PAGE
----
One of the U320 147GB drives from our good friend, the shady GreatDeals00 boyo, has stopped working properly, giving serious errors when copying data to it. I am running SpinRite 6 on Lancaster, where the drive resides in the newly acquired hot-swap cage, which is the ML350 BDC and, with 4hrs gone, there are only another 876hrs to go on this operation. That's what it says, honest!

This scenario tells me that I will have to build another machine to hold drives that need a SpinRite repair. As I mentioned, the drive is on the BDC (Active Directory Back Up Domain Controller), and how many times can one divide 876 by 24? One hopes that the PDC continues working, which is highly likely, given the known stability of my Compaq ML570.

Well, I stopped SpinRite because I was using level 2, and that would take a month. So, I escaped, rebooted and am running level 1, which should take only a few hours. One should RTFM, what? Somehow, however, I must have escaped the plot, because it told me the total operation would take a mere 7700 hours. That is some serious work going on to take the 11 months that adds up to, what? I will run SpinRite on the Dell that's coming soon. There should be fewer problems running on native U320 LSI drivers? We'll see.

December 3rd., 2007: PayPal is infuriating. The company took ages to respond to a problem with them changing settings without customer options to allow options regarding transactions with vendors. Then, they reply with the usual boilerplate that includes a phone number, but one cannot find the key to talk to a real person. How can one actually clear up, or merely understand the logic behind their position, if one cannot ask proper questions?

December 6th., 2007: Nothing arrived from GreatDeals00 (Best Deals Anywhere) so far. The drive was supposed, by the vendor's promise, to take only 1-3 days to arrive here. That was a statement made in an email from the vendor on November 26th. I have received another drive bought elsewhere in California after this date and it has already arrived and is waiting for a hot-swap tray for installation into Lancaster. It should have had its partner here before now, qué?

Because the latest PayPal email, received late this afternoon, concerning the defective drive and other matters, stated that the trouble ticket would elapse if not dealt with, I placed this blurb this evening in the additional text box of the trouble ticket form:

This case has not been resolved to my satisfaction.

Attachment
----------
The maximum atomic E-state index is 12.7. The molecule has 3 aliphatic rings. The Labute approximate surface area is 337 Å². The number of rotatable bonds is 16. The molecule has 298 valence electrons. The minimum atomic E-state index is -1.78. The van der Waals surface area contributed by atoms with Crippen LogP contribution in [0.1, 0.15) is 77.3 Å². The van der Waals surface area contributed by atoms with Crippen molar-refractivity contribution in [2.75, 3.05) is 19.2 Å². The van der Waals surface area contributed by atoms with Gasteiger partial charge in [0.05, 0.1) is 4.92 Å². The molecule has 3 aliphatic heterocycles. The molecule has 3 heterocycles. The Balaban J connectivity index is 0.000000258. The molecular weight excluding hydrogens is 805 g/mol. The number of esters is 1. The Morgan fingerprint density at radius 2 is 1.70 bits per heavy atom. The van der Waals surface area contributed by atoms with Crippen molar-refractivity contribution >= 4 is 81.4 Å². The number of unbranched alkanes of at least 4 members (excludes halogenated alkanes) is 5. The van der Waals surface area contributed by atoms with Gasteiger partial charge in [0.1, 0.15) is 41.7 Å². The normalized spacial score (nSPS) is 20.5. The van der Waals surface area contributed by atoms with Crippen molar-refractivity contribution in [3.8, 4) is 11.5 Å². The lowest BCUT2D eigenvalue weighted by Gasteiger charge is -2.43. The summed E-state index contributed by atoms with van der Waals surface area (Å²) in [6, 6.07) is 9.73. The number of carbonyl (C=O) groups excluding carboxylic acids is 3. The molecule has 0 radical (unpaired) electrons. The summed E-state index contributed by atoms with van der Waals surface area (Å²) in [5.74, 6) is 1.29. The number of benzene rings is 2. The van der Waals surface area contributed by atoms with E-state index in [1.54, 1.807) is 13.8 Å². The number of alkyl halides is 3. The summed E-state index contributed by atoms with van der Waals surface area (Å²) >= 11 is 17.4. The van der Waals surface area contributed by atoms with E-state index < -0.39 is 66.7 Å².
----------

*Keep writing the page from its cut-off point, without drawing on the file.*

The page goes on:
a) The replacement drive purportedly sent November 26th., 2007.
b) If I do not receive this drive, and if another one is not sent to make up for the inordinate delays wrt the defective drive, then I shall be contacting eBay and Fujitsu (Canada, US and Japan offices, for which I have received contact details), to hammer out why these drives are listed as Fujitsu, but are in fact ModusLnk, a refurbisher, and why I as an honest, 100% eBayer, was banned on bidding by this vendor. All that did was invigorate my position.
And, as I suspect others had the same action taken, have had my comments hidden from the feedback. This is dishonest activity.
Paul Dickins

Also, PayPal has sent me an email that, of course, includes a name but not a phone number. How do they expect to service people without proper interaction? Here's their response about instant transfer fubars:

Dear Paul Dickins,
Hello my name is Jayne, I apologize that you feel your question has not been answered. As I was unable to determine your question from this email, I read through the previous correspondence. In reviewing your account, I see that there were two payments where instant transfer payments from your bank were declined by our statistical model for risk.

PayPal reviews every transaction before it is approved, and occasionally, we must limit funding options for a given payment. All aspects of the transaction, including the merchant's settings and PayPal's statistical models are reviewed in making this decision. From time to time, these complex security measures may affect some accounts in good standing. I regret any inconvenience this may have caused. (Editor's emphasis)